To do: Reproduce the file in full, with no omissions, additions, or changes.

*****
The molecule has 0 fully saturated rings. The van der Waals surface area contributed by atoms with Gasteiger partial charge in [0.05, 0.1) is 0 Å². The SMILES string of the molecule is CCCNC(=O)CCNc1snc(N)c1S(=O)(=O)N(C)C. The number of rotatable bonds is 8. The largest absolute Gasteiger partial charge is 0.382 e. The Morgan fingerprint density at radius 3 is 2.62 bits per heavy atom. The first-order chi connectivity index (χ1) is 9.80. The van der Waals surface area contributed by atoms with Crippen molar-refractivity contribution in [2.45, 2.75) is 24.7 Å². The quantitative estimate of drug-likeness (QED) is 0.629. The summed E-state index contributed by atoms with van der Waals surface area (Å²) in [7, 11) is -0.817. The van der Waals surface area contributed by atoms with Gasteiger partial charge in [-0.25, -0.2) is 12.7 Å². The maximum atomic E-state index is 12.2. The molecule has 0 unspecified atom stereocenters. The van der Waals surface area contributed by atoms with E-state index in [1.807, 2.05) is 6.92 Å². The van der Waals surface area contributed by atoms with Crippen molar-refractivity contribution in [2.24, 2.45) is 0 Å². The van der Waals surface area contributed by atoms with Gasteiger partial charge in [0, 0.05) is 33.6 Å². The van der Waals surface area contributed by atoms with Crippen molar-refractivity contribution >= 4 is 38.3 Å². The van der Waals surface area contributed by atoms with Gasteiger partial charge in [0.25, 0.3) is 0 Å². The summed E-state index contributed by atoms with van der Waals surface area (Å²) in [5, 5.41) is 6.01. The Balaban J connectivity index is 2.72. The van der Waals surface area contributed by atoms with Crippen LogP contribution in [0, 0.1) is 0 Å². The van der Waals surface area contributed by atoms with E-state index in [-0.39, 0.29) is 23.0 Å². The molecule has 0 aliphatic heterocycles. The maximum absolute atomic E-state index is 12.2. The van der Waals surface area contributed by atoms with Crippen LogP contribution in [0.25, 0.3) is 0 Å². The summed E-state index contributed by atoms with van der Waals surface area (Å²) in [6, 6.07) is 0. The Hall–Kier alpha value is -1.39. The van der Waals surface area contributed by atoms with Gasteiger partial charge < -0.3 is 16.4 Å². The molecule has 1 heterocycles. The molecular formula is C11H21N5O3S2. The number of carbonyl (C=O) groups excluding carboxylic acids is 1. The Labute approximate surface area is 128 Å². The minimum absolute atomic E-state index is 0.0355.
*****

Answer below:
The molecule has 0 fully saturated rings. The van der Waals surface area contributed by atoms with Gasteiger partial charge in [0.05, 0.1) is 0 Å². The SMILES string of the molecule is CCCNC(=O)CCNc1snc(N)c1S(=O)(=O)N(C)C. The number of rotatable bonds is 8. The largest absolute Gasteiger partial charge is 0.382 e. The Morgan fingerprint density at radius 3 is 2.62 bits per heavy atom. The first-order chi connectivity index (χ1) is 9.80. The van der Waals surface area contributed by atoms with Crippen molar-refractivity contribution in [2.45, 2.75) is 24.7 Å². The quantitative estimate of drug-likeness (QED) is 0.629. The summed E-state index contributed by atoms with van der Waals surface area (Å²) in [7, 11) is -0.817. The van der Waals surface area contributed by atoms with Gasteiger partial charge in [-0.25, -0.2) is 12.7 Å². The maximum atomic E-state index is 12.2. The molecule has 0 unspecified atom stereocenters. The van der Waals surface area contributed by atoms with E-state index in [1.807, 2.05) is 6.92 Å². The van der Waals surface area contributed by atoms with Crippen molar-refractivity contribution in [2.24, 2.45) is 0 Å². The van der Waals surface area contributed by atoms with Gasteiger partial charge in [0, 0.05) is 33.6 Å². The van der Waals surface area contributed by atoms with Crippen molar-refractivity contribution >= 4 is 38.3 Å². The van der Waals surface area contributed by atoms with Gasteiger partial charge in [0.25, 0.3) is 0 Å². The summed E-state index contributed by atoms with van der Waals surface area (Å²) in [5, 5.41) is 6.01. The Balaban J connectivity index is 2.72. The van der Waals surface area contributed by atoms with Crippen LogP contribution in [0, 0.1) is 0 Å². The van der Waals surface area contributed by atoms with E-state index in [-0.39, 0.29) is 23.0 Å². The molecule has 0 aliphatic heterocycles. The maximum absolute atomic E-state index is 12.2. The van der Waals surface area contributed by atoms with Crippen LogP contribution in [0.25, 0.3) is 0 Å². The summed E-state index contributed by atoms with van der Waals surface area (Å²) in [6, 6.07) is 0. The Hall–Kier alpha value is -1.39. The van der Waals surface area contributed by atoms with Gasteiger partial charge < -0.3 is 16.4 Å². The molecule has 1 heterocycles. The molecular formula is C11H21N5O3S2. The number of carbonyl (C=O) groups excluding carboxylic acids is 1. The Labute approximate surface area is 128 Å². The minimum absolute atomic E-state index is 0.0355.